Wednesday, August 12, 2020

Improve grading skills with this free DaVinci Resolve tutorial

Want to to improve your grading skills? Here's a great free tutorial on how to increase the perception of colour without resorting to the saturation slider.

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Colour grading is an art, and there are many different ways to achieve the same end aims. But when you want to improve grading skills, one of the most difficult things to do is to make the image more colourful. Often we simply reach for the saturation slider, but as you’ll discover, this isn’t always the best way. This new tutorial shows you how to achieve it another way.

Adjusting the saturation in an image is a blanket way to add more colour to your picture. You might be able to isolate objects and dial in more colour that way, but doing this has some severe limitations.

To begin with, the monitors and TVs we use are limited in the amount of colour saturation they can handle. Even the latest HDR displays and colour spaces have limits. It’s very difficult to make something that is clearly highly red even redder.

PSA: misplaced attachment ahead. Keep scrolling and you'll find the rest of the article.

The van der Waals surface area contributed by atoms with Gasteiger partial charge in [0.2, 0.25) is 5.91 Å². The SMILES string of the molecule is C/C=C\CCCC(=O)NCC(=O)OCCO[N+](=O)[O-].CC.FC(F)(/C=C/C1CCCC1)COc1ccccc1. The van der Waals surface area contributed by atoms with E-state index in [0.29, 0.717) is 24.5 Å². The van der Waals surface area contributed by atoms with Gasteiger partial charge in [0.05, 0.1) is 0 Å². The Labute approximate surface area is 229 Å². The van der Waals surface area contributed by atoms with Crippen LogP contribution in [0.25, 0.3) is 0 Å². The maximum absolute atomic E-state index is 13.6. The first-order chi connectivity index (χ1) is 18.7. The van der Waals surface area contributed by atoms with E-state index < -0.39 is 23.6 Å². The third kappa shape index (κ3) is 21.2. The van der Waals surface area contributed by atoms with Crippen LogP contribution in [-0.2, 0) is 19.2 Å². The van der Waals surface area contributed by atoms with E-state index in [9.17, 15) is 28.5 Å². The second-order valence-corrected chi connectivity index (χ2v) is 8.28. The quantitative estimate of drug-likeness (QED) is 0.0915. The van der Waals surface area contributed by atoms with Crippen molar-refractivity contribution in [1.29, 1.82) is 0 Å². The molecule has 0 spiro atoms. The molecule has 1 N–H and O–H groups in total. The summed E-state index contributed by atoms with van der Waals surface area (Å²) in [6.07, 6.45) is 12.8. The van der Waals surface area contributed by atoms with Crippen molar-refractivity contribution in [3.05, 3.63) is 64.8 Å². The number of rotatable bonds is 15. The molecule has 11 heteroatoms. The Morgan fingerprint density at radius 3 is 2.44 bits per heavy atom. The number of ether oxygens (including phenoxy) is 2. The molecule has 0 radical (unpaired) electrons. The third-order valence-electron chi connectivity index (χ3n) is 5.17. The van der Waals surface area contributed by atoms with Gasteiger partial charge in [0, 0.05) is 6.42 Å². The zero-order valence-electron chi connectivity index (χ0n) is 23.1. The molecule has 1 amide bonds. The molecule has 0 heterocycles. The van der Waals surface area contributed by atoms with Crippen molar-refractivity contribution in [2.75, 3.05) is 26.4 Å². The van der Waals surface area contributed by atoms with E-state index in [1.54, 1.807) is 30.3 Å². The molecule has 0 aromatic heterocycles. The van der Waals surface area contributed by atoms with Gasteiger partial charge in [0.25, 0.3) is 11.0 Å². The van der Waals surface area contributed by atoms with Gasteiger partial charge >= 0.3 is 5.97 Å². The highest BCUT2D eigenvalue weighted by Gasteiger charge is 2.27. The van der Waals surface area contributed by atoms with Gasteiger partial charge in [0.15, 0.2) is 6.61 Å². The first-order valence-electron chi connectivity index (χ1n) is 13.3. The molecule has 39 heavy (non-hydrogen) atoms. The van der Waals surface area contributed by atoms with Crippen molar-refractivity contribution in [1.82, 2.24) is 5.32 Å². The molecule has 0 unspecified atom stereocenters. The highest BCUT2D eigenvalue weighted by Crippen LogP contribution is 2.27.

Yet you might be faced with a situation where an image clearly has colourful objects within it, but the image as a whole still looks desaturated. What do you do in this case?

How to create colour separation in DaVinci Resolve
A new tutorial by Mixing Light shows how to create colour separation within DaVinci Resolve. Image: Mixing Light.

Thankfully the human eye can be tricked, and for our brains perception is everything. It’s possible to grade an image by playing on our perceptions by introducing colour contrasts.

It’s a fact that humans perceive contrast very well indeed, so anything that displays it effectively is automatically interesting to our eyes. In a new free tutorial by the guys over at Mixing Light, colourist Cullen Kelly demonstrates how to create ‘colour separation’ in your grades using DaVinci Resolve.

It’s clever stuff, and a useful tool to have in your box if you are struggling with one of those client requests to ‘increase the colour’ on a difficult shot.

Head on over to the Mixing Light website to check it out!

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